So it turns out I make a mean pâté.
The kitchen is a place for experimenting. I spent hours in the kitchen as a kid, shucking corn, snapping the ends off of string beans, and stirring sauces as an aid to my mother. I watched and learned from her as she experimented with new or familiar dishes, adding perhaps one different ingredient, or altering the cooking method.
As I got older, I started experimenting on my own. I used to make “fancy” sandwiches for my brother and sister, using the broiler to melt cheese on bread and layering slices of meat and red onion on top. Then I started taking on homemade mac n’ cheese, cooking butter and flour before incorporating milk and then handfuls of grated cheese. As a kid, kitchen experiments were simple and fun. As an adult, they are getting a little more difficult, but even more fun!
Every now and then I get a bee in my bonnet about making something that I’ve never made before, challenging or not. Over the last year or so doing this blog, I’ve taken on: gumbo, red flannel hash, mochi (which didn’t turn out so well) and of course, there was birthday cake.
Pâtés are one of those things that are seemingly intimidating, but actually quite easy to make; and yet for some reason, I kept putting off making one. Then a week or two ago, I got that bee in my bonnet to make some pâté – driven mostly be my desire to pickle cherries, which are now in delicious abundance.
I am completely obsessed with charcuterie. I wasn’t always this way; in fact I the first pâté I ever tried, I hated. But then I tried a good one, a really good one, and then I tried rillette, and other delectable, meaty treats and I was hooked. My ideal lunch would be a good baguette, a little wedge of stinky cheese, and a little charcuterie. And then, the other night, while dining at the newly opened Campo Fina, I had an awesome pâté, and so I finally decided this week, its number was up.
Despite my family’s ancestry, I believe there must be a bit of French in me. Not the haughty, cigarette-smoking kind, but more the rosé-sipping, pâté-eating type. If you asked me if I could be anywhere in the world right now, there’s a good chance that I would answer in the south of France, sipping drinking rosé, and eating bouillabaisse on a beach; followed by sipping on pastis and soaking up the sun.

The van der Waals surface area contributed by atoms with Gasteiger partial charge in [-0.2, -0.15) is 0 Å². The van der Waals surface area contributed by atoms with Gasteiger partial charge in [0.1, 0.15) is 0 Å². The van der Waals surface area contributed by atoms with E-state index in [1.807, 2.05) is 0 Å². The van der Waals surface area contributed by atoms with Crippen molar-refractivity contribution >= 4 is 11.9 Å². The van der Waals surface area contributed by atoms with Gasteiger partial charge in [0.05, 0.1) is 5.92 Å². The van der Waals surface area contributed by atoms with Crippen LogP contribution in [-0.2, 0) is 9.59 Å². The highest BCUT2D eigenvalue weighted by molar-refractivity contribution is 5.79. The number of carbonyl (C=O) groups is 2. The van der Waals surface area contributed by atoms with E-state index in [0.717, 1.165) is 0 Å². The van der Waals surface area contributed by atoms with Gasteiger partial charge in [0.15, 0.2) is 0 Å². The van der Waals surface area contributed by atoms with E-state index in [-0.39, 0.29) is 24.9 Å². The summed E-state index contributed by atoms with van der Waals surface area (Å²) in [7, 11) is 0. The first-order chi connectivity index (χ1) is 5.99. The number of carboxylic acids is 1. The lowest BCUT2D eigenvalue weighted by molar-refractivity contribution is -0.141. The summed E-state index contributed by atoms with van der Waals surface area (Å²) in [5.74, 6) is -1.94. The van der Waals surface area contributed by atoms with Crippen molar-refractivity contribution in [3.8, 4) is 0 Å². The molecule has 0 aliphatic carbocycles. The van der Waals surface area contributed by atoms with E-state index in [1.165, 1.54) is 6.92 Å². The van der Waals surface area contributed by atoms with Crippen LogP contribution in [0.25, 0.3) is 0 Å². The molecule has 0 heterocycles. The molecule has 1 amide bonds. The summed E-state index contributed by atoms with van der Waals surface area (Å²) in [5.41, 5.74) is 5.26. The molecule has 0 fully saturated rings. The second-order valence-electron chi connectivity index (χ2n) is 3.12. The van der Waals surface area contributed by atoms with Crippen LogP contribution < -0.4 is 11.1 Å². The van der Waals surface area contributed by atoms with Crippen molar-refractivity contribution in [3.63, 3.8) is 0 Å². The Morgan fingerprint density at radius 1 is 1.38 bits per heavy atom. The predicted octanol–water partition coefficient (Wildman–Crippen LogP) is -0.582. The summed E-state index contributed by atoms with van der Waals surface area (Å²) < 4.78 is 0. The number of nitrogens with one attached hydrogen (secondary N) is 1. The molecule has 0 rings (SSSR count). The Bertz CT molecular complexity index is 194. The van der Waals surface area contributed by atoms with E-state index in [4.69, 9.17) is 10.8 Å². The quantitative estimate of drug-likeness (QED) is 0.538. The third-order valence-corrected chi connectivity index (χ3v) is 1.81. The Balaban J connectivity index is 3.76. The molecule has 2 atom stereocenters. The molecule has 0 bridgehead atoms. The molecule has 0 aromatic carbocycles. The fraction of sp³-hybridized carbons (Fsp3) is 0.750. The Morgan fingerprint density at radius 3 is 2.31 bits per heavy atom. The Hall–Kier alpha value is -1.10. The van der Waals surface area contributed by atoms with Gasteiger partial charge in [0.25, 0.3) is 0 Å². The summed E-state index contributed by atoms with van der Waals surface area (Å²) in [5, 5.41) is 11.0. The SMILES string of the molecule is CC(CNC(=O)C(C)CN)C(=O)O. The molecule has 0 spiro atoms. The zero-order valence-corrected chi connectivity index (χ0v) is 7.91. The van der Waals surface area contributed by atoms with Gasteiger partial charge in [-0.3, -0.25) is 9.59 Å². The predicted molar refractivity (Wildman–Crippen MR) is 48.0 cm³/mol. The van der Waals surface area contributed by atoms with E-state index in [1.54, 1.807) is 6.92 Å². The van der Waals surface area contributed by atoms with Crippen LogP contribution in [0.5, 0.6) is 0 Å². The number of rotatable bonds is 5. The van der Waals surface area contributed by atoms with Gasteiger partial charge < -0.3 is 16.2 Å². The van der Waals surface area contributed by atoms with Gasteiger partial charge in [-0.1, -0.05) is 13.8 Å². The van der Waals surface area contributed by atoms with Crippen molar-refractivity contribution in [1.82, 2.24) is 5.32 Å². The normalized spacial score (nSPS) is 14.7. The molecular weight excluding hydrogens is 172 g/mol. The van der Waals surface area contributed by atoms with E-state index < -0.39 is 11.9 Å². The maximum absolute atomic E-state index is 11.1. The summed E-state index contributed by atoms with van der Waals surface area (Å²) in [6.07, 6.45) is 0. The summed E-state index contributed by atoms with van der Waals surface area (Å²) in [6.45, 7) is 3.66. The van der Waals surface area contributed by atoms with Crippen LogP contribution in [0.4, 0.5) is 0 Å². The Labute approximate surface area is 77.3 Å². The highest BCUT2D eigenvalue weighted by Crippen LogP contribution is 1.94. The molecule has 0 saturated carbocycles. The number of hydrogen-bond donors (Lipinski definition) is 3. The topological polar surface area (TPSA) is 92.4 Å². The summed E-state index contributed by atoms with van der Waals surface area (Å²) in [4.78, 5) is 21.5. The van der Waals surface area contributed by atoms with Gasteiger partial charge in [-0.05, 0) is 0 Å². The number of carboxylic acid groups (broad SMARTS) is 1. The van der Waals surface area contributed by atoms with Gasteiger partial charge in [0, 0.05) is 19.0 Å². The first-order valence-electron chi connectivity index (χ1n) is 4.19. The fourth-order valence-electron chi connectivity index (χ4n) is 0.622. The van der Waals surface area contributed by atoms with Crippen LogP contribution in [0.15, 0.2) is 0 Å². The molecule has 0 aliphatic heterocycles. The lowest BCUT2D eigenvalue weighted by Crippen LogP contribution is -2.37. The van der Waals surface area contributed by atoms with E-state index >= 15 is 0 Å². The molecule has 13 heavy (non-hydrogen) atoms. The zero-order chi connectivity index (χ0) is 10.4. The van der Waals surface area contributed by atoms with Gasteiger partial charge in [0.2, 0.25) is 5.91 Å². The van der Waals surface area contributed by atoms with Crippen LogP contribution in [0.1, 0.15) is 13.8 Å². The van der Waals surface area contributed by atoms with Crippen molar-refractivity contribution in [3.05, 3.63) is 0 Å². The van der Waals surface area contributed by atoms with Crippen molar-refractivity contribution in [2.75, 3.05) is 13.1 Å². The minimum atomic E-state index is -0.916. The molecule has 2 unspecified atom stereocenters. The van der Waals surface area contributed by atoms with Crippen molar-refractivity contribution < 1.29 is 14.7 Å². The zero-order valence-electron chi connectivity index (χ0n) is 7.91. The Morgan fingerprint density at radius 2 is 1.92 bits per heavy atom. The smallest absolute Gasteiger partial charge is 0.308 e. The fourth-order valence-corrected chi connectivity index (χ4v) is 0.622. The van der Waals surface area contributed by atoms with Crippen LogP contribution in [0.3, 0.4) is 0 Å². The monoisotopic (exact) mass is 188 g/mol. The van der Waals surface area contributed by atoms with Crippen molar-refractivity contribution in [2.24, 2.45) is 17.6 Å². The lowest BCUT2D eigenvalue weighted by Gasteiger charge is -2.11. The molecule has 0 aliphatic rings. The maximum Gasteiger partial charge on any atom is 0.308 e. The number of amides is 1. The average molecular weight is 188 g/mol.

But alas, I am not in France. So instead, I thought I would bring a piece of France to Healdsburg.
With a little guidance from friend, Chef Peter Brown, I woke up Tuesday morning and headed to the market for chicken livers and duck fat. Unlike most of life’s little luxuries, chicken livers are still incredibly cheap. Seven ounces of rendered duck fat however, not as cheap; but when making pâté, its important to cut it with something unctuously fatty, and what better than duck fat?
The experimental kid inside me was disgusted as I trimmed the sinew and blood away from the slippery, burgundy organs. The experimental grown-up loved every second of meticulous dissection. The payoff: delicious, creamy pâté. I took it with me to share with friends during our weekly Tuesday on the Plaza shindig. There was much swooning, and several people told me it was the best pâté they’ve ever had. Even Mom strolled down to hang out for a bit and gave me what I can only describe as the motherly look of approval: as she chomped away at her first bite, her eyes began to twinkle, and it’s almost as if her knees went week as she bends and chews slower, with a growing grin. I’d chalk this one up to a success.
Creamy pâté with pickled cherries
1 shallot, chopped
1 clove of garlic, minced
1 pound chicken livers
1/3 cup cream
1 tablespoon butter, melted
2 teaspoons fresh thyme leaves
1 to 2 tablespoons bourbon
Trim livers of sinew and blood spots and transfer to a plate with paper towels to let some of the moisture soak up before cooking.
Melt 2 tablespoons duck fat in a skillet over medium-high heat; add shallots and cook until softened, about 2 to 3 minutes. Add livers to pan and sprinkle with salt and add chopped garlic; cook livers on one side until they begin to brown, about 2 minutes, then flip them and cook the other side. Be sure to keep heat relatively high so that the outside of livers sears and inside stays pink.
Put shallots, livers and their juices into a food processor or blender with butter, cream, spices, and bourbon. Purée mixture until it is smooth; taste and adjust seasoning.
Pickled Cherries (adapted from Bon Appétit June 2011)
3/4 cup distilled white vinegar
1/4 cup sugar
2 teaspoon whole black peppercorns
1 teaspoon cumin seeds
1/2 teaspoon crushed red pepper flakes
1 pound fresh cherries, stemmed and pitted
3-4 sprigs of fresh thyme
Bring first 5 ingredients and 3/4 cup water to a boil in a medium stainless-steel saucepan, stirring to dissolve sugar. Reduce heat to medium; simmer 5 minutes. Using a fine-mesh sieve, strain into a medium bowl; return liquid to pan. Add cherries and thyme to saucepan. Simmer until cherries are tender, 3–5 minutes. Transfer cherries and rosemary to a 1 quart mason jar. Pour in enough pickling liquid to cover cherries. Cover and chill.